This was mainly, or at least partly, because I was trying to use relaxation too much: CGEN’s RELAXABLE/RELAXED attributes for insns, or RELAX attribute for operands, seem to work best when they’re only used for PC-relative operands, but I was trying to use them for absolute operands too. It works a bit better when you don’t try to do the latter.

But, that’s not the whole story: we still want auto-ranging to work for immediate instructions, and for them generally to choose a sensible size of instruction. So if we have:

    mov r0,#0
    mov r0,#100

We want to choose the smallest (16-bit) instruction for the first, but a larger insn size for the second (there’s a 32-bit mov variant with a 16-bit immediate). The insn size can also depend on the size of some particular section of code:

    <some code>
    <some code>
    mov r0,#. - .L2

here, we still want to choose the smallest size of insn possible. In yet another case, we don’t know how big the immediate might be until link time:

    mov r0,#SomeSymbol

in this case, we want to use the largest insn size possible, since the address of SomeSymbol likely won’t fit any of the smaller insns.

Anyway: I thought we needed the relaxation machinery to make all that work, but it turns out that we don’t — the missing step is that we just need to be careful to reject immediates that would need relocations on small bitfields, and everything seems to work OK.

One other thing: sometimes it’s useful for the compiler to know exactly which insn it’s generating: for those cases, I’ve added optional .s/.m/.l/.x suffixes (for small/medium/large/extra-large) to several ambiguous instructions so that it can do so. But, those aren’t wired up in the compiler proper yet.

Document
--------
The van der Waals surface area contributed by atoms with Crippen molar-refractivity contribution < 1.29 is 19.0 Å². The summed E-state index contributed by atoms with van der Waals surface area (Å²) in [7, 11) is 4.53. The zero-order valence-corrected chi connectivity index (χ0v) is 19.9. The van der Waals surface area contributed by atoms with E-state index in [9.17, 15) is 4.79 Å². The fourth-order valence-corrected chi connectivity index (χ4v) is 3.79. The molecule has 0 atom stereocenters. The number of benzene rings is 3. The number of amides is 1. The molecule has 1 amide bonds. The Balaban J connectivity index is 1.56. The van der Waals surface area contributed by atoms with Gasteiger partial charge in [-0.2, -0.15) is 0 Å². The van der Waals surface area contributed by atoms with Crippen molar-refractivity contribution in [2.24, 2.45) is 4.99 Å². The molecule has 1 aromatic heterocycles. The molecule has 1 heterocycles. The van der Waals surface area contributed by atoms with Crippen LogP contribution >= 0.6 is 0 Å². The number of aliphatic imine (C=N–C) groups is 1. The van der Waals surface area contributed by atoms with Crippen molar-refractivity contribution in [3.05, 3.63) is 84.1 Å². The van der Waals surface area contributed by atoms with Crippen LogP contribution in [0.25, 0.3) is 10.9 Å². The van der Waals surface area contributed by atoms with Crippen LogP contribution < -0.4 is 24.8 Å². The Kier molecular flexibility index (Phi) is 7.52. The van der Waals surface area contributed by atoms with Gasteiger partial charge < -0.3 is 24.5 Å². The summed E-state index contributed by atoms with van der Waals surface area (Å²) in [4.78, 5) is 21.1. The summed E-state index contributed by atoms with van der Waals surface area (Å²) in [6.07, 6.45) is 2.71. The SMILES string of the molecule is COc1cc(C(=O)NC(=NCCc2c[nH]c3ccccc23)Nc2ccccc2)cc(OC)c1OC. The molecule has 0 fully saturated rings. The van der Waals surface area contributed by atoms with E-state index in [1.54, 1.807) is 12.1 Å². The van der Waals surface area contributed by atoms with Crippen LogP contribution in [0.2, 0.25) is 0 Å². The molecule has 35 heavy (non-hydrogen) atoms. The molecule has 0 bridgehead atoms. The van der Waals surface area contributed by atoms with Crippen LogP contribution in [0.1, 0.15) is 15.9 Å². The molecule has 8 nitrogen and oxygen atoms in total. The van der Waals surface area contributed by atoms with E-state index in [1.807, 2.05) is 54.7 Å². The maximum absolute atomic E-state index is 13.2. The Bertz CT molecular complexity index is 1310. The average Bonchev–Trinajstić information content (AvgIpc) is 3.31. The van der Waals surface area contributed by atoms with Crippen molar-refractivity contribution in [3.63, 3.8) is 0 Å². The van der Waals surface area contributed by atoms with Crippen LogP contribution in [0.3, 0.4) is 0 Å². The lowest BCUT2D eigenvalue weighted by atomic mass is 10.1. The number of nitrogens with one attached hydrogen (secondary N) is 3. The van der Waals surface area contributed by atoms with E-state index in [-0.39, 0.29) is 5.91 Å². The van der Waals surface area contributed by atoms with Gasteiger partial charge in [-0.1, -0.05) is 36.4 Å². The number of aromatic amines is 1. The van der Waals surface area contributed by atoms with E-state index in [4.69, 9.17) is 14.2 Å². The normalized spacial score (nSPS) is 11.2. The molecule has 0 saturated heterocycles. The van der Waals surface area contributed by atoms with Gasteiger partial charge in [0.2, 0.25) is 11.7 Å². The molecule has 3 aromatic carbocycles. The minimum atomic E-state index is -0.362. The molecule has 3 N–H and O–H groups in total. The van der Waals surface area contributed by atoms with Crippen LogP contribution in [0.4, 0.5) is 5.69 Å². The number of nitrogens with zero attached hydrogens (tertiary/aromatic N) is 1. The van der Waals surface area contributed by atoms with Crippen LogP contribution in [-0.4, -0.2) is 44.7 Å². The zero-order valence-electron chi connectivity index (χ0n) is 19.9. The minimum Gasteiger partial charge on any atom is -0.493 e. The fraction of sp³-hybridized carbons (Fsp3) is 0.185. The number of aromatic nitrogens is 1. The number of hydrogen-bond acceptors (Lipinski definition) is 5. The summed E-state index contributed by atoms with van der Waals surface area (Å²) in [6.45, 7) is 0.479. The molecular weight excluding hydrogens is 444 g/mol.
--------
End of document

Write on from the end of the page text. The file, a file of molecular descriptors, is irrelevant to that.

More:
Testing 1, 2, 3…

I borrowed some bits from my 6502 GCC port to wire up the instruction-set simulator to GCC’s testsuite: there may be (probably are!) bugs in all of the simulator, binutils and GCC, but PASSes will mean they are all consistent with each other, which is something at least. I also fixed linking so it maps sections to segments (aka program headers) properly, which was a 1-line fix, but as ever, the hard part was figuring out why it wasn’t working to start with.

In GCC proper, register elimination (replacing offset frame pointer accesses with offset stack pointer accesses, etc.) is now working somewhat properly: it was broken for a long time because of a preprocessor misfeature: it turns out if you have something like,

#include <stdio.h>

enum bla {


int main(int argc, char* argv[])
  printf ("Boom!\n");
  printf ("This is what you might expect to execute\n");
  return 0;

Then it compiles without warning, but the “Boom!” line is executed — the undefined identifiers FIRST and SECOND are both replaced with 0, since the preprocessor knows nothing about the enum. Anyway, in the real code, this meant that (via a similar #if condition) eliminations happened to the wrong register, leading to much confusion!

Oh, and (update) here are the initial results:

                === gcc Summary ===

# of expected passes            46281
# of unexpected failures        9307
# of unexpected successes       1
# of expected failures          94
# of unresolved testcases       7623
# of unsupported tests          1556